The company understood this new technology could transform the marketplace - and that the future, including the immediate future, was in the integration of chemicals, traits and seeds.
The company received product approvals in the United States and other countries. Excitement and momentum began to build.
I would like to be able to say that with all of the benefits of the new technology, with all of that solid science, with all of the safety studies, with all the knowledge and understanding of agriculture, I would like to be able to say that this story ends with "and they lived happily ever after."
But that, of course, is not what happened.
The company - my company, Monsanto - had focused so much attention on getting the technology right for our customer - the grower - that we didn't fully take into account the issues and concerns it raised for other people.
We thought we were doing some great things. A lot of other people thought we were making some mistakes.
We were blinded by our own enthusiasm.
We missed the fact that this technology raises major issues for people - issues of ethics, of choice, of trust, even of democracy and globalization.
We didn't understand that when it comes to a serious public concern, that the more you stand to make a profit in the marketplace, the less credibility you have in the marketplace of ideas. When we tried to explain the benefits, the science and the safety, we did not understand that our tone - our very approach - was seen as arrogant. We were still in the "trust me" mode when the expectation was "show me."
And so, instead of happily ever after, this new technology became the focal point of public conflict, the benefits we saw were jeopardized, and Monsanto became a lightning rod.
Fortunately, there is a third story to tell.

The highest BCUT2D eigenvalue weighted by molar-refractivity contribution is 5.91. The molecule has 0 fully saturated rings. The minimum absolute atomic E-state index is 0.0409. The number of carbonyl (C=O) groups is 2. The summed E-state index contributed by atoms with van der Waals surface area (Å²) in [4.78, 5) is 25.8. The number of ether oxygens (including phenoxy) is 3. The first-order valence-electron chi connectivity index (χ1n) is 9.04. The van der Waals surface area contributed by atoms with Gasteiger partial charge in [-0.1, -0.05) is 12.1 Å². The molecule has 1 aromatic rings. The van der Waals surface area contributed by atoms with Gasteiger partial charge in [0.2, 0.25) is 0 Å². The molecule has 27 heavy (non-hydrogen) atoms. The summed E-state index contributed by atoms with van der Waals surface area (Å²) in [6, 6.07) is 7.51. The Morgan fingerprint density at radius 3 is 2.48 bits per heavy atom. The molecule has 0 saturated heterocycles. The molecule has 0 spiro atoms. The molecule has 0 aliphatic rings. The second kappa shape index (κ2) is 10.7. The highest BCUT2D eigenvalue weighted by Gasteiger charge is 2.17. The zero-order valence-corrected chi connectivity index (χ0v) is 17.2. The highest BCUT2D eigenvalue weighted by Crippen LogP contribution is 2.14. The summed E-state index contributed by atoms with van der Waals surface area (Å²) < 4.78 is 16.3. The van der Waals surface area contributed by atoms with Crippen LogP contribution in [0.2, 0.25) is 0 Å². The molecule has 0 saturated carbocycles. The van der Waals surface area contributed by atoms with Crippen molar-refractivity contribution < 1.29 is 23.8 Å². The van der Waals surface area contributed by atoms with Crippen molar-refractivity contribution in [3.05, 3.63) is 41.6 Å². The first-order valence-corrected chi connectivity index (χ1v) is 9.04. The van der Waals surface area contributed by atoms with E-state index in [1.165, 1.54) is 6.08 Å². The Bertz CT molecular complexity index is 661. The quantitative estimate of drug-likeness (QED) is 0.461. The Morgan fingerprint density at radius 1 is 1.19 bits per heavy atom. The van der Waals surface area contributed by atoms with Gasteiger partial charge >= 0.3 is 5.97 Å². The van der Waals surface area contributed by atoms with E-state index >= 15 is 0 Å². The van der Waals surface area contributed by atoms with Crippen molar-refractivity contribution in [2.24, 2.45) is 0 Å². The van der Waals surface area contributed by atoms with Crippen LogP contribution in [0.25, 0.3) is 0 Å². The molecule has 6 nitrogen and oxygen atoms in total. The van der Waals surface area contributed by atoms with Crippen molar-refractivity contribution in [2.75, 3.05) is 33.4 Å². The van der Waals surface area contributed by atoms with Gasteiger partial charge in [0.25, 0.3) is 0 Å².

As we tried to understand what had happened, we realized that we needed to hear directly from people about what they thought, what their concerns were and what they thought we ought to do.
About a year ago, many people from Monsanto started to meet with people outside the company. We met with scientists, with activists, with government regulators, with farmers, with consumers, with food manufacturers and processors, with academics, with news media, with associations and foundations that provide help and aid to developing countries, with friend and foe alike. We said to them, help us understand what has happened.
And we listened.
We heard the concerns about Monsanto, about the way we acted, and the concerns about the technology. Even our friends told us we could be arrogant and insensitive.
We then asked, what can we do?
One direct and immediate result of those conversations was our decision not to pursue developing technology to create sterile seeds. It was a glaring example of what so many people feared about the technology and the control of a multinational corporation.
There were other results.
People told us to show how biotechnology could help people, and we responded with help for creating virus-resistant cassava, a major food in developing nations; with support for golden rice and placing our rice genome research in the public domain. In fact, our web site for the rice genome averages 2,000 visits a day - and the research is freely available to scientists everywhere.
Because people told us that not enough information on our products was available to them, we started to work within an industry association, the Council for Biotechnology Information, to make more information about biotech widely available to the public.
We reached out to parents, to dietitians, to doctors, to teachers and others. Instead of speaking at people, we started discussions with people. We learned that many, many people - in fact, sizeable majorities - saw value in the technology, even if they were unsure about how it was being delivered.
We started thinking about why people were concerned.
We continued to listen very closely. We continue still.
More importantly, we have heeded what others have had to say, and we are responding.
We have reached a crossroads in the debate about biotechnology. Our experience in developed and developing countries alike has demonstrated to us and many others that this technology is safe and valuable, and that it offers benefits too important to ignore. Our experience has also taught us that people have legitimate concerns about this technology, and it's our responsibility to resolve those concerns.
If we are to close the gap between those who believe in the benefits and those who have concerns, then something has to change.
Because we are a new company, we have the opportunity to change - to change our behavior and our actions - and to be measured on how well we do it.
We have decided that the "something" that must change is us. And so we are knowingly and deliberately choosing a different path.
In 1990, Monsanto announced the Monsanto Pledge - a statement of environmental responsibility. We achieved virtually all of what we pledged to do.